A real character builder, huh.

I think so. I spent all those years with different people from all around the country, I wasn't just meeting people from Escatawpa, I was meeting people from Texas, Mexico, the Philippines, Germany, and learning to deal with different personalities, especially when the pressure is on. I think that helped me, because the tour bus is a melting pot of different personalities.

Do you have any idea how much money you'll make off this album?

No, not really. We haven't got the numbers yet. We like to see paperwork. Republic and Universal only release paperwork twice a year.

Has there been a financial benefit for you yet?

Definitely. I'm doing better than I ever have in my life. Like yesterday, my car broke down, and instead of saying 'Oh god, I have to work two weeks of overtime to pay for this,' I just went down and had it fixed.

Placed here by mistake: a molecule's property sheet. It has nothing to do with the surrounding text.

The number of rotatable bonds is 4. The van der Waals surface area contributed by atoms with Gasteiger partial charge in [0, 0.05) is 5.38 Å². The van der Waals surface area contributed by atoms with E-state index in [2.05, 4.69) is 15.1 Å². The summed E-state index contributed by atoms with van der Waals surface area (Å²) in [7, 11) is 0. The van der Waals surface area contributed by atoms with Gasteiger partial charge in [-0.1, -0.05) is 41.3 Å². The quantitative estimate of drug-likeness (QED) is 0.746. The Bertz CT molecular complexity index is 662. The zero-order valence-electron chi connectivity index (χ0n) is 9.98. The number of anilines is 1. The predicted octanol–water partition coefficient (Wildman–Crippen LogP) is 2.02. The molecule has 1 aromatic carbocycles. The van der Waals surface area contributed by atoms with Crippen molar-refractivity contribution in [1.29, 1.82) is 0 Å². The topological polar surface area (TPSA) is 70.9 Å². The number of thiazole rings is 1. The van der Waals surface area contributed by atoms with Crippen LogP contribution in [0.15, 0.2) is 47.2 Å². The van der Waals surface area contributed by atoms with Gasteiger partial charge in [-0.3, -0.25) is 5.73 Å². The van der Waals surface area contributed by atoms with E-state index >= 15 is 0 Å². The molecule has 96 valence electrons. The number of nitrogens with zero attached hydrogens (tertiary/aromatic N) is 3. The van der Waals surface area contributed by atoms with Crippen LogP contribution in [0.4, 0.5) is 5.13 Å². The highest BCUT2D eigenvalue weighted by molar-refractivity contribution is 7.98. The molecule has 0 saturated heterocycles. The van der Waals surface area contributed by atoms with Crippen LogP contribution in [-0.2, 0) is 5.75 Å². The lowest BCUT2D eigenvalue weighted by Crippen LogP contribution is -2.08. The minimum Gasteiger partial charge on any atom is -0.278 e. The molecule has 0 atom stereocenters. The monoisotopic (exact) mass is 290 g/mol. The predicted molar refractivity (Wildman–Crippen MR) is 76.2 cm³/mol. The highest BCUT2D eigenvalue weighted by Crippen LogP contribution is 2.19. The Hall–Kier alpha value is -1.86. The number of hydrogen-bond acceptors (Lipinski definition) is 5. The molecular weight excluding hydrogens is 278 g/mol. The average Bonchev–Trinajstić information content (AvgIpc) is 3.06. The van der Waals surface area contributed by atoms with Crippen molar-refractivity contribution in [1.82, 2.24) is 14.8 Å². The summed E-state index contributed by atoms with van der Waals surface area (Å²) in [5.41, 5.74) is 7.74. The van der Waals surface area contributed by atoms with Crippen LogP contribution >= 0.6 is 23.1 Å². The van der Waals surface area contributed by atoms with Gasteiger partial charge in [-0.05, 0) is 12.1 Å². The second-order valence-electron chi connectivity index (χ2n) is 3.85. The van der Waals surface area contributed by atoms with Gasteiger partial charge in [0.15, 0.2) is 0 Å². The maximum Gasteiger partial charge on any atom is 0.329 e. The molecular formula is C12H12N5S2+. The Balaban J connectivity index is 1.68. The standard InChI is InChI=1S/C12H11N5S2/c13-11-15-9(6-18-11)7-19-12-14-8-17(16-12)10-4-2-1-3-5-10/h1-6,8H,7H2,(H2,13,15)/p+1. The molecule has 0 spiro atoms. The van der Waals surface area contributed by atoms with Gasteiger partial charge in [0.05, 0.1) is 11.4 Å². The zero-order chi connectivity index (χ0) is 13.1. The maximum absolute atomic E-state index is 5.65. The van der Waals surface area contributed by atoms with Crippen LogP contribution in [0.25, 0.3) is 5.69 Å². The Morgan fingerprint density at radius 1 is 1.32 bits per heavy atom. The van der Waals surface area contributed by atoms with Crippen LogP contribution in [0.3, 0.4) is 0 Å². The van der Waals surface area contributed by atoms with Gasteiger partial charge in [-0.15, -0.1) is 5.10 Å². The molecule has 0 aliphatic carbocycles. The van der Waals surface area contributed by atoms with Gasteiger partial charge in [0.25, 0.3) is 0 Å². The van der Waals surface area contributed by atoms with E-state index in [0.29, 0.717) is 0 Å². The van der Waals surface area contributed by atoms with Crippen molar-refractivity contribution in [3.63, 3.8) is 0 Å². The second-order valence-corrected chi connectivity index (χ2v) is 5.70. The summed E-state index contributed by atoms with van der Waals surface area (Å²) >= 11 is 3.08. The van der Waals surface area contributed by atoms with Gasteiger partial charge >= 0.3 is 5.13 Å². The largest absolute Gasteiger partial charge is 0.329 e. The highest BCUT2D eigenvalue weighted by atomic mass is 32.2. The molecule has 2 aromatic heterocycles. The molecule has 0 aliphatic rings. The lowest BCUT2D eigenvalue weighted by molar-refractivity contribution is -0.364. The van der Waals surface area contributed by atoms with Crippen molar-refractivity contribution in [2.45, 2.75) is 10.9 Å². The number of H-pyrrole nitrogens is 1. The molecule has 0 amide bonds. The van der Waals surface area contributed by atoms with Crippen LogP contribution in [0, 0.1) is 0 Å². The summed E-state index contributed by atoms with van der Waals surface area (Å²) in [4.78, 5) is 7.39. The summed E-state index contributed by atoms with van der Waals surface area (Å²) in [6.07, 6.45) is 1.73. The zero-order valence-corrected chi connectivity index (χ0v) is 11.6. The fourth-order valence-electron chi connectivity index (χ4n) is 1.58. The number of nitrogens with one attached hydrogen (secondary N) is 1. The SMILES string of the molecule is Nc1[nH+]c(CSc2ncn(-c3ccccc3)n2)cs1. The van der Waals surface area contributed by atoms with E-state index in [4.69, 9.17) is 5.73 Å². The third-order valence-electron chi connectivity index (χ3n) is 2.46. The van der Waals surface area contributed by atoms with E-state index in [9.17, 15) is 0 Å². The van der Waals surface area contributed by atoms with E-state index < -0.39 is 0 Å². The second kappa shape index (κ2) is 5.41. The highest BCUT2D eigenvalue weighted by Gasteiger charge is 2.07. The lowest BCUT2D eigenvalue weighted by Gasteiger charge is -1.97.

When did you start receiving checks?

They're only released twice a year -- we haven't made any money from record sales. Bands live off of touring. When you get your record deal and start selling records, the odds are against you right off the bat. The record company puts $2 or $3 million into your promotion ...

... and you have to pay all that back.

Right, and you don't really get that many points off your record, so it's hard to do that. You have to sell a million, million and a half to recoup. And 90 percent of bands don't ever recoup.

So you make your money on merchandise and ticket sales?

Merchandise and ticket sales, and anything else that comes along, endorsements and things like that.

So how much money do you see yourself making this year?

A couple hundred thousand, maybe. That's just off of touring.

Are you an investor?

Oh yeah. I invest 25 percent of what I make.

How long have you been doing that?

About seven years.